• Nettle rash (urticaria), rash, itching (pruritus)
  • Hair loss
  • Swelling of the arms or legs
  • Enlarged pupils (mydriasis), blurred vision, ringing in the ears (tinnitus)
  • Fast heartbeat
  • Decreased weight

Rare (more than 1 out of 10000 and less than 1 out of 1000 persons):

  • Aggression, depersonalisation, hallucination
  • Slow heartbeat

Some patients have reported (frequency cannot be estimated from the available data):

  • Thoughts of harming yourself or thoughts of killing yourself, see also section ?Warnings and precautions?
  • Mania
  • Movement disorders (involuntary movements of the muscles)
  • The flow of milk in women that are not nursing
  • Painful erection of the penis
  • Bleeding disorders including skin and mucous bleeding (ecchymosis) and low level of blood platelets (thrombocytopenia)
  • Dizziness when you stand up due to low blood pressure (orthostatic hypotension)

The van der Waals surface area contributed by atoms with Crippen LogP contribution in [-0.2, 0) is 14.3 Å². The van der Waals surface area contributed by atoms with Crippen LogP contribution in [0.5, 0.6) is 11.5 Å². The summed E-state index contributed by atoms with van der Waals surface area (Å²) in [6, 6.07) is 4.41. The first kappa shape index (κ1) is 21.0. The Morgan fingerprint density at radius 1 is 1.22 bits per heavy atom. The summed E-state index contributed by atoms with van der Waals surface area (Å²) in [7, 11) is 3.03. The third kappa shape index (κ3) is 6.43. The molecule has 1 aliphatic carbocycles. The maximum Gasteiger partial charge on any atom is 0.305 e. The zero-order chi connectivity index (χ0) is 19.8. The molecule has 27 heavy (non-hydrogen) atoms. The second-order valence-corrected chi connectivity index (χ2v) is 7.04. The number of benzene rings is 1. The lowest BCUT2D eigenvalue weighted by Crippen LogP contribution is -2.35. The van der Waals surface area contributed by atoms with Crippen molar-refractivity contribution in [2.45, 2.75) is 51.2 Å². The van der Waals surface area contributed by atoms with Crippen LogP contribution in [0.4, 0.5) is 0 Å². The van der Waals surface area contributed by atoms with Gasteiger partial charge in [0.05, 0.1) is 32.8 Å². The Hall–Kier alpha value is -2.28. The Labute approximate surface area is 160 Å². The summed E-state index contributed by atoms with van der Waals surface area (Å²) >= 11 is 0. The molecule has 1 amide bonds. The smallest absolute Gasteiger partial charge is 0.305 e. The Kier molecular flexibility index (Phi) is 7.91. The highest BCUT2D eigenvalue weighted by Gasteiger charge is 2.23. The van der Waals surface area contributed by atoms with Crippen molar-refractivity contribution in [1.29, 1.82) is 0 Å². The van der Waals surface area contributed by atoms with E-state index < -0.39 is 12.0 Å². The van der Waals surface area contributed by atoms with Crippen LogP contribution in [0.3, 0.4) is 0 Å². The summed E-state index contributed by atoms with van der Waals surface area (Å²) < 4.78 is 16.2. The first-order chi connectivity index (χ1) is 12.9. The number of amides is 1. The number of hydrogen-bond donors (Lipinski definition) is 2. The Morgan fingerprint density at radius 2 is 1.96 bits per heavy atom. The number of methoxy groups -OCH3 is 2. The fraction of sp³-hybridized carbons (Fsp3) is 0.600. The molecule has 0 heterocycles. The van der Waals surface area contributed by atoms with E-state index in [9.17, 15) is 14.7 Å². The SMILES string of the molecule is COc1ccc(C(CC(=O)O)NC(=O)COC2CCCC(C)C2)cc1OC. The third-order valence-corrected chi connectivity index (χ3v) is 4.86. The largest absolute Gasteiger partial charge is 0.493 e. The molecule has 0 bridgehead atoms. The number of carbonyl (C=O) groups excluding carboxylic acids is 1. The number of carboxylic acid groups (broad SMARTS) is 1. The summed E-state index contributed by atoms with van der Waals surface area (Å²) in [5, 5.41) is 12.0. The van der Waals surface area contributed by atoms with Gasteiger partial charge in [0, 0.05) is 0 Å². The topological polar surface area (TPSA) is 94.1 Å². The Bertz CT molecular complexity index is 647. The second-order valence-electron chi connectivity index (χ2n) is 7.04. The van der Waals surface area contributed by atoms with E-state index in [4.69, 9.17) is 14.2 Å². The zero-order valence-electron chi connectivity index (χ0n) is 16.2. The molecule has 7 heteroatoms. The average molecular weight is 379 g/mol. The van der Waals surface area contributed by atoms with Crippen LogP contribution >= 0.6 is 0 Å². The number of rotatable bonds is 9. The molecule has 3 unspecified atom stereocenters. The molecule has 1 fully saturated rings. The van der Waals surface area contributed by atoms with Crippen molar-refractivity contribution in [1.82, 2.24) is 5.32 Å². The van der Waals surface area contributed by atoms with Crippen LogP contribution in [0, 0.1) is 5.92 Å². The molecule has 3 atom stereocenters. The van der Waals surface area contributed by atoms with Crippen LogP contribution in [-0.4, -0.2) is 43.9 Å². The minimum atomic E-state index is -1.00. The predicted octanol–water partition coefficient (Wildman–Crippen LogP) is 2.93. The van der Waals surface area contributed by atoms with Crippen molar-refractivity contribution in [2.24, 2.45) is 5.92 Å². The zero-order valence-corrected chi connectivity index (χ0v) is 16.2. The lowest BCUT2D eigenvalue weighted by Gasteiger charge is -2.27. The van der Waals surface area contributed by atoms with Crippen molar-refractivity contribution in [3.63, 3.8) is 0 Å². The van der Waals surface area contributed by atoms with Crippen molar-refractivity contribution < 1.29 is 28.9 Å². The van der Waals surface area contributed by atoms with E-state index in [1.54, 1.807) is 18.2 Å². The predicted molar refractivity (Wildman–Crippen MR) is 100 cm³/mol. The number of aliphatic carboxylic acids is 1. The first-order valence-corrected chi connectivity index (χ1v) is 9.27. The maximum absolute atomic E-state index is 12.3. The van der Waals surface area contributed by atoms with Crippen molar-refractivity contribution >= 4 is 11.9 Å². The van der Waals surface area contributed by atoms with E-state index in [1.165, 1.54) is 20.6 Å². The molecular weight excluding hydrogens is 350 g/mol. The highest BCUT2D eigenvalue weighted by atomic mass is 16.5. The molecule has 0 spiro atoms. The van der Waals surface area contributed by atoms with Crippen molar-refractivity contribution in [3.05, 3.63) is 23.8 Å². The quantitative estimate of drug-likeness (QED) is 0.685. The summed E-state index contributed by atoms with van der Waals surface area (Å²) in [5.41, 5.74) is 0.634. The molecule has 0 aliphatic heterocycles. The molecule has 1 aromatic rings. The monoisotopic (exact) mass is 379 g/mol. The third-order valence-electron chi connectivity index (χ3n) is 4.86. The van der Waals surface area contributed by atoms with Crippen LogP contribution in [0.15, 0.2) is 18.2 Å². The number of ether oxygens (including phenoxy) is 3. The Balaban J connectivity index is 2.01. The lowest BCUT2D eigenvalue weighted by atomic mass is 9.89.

• Decreased levels of sodium in the blood (the symptoms are feeling sick and unwell with weak muscles or confused)
  • Increase in the amount of urine excreted (inappropriate ADH secretion)
  • Abnormal liver function test (increased amounts of liver enzymes in the blood)
  • Sudden swelling of the skin and mucosa (angioedemas)
  • Suicide-related events
  • Inability to sit still or remain motionless, feeling of restlessness associated with increased movement*
  • Anorexia*
  • An increased risk of bone fractures has been observed in patients taking this type of medicine
  • Alteration of the heart rhythm (called ?prolongation of QT interval?, seen on ECG, the electrical activity of the heart)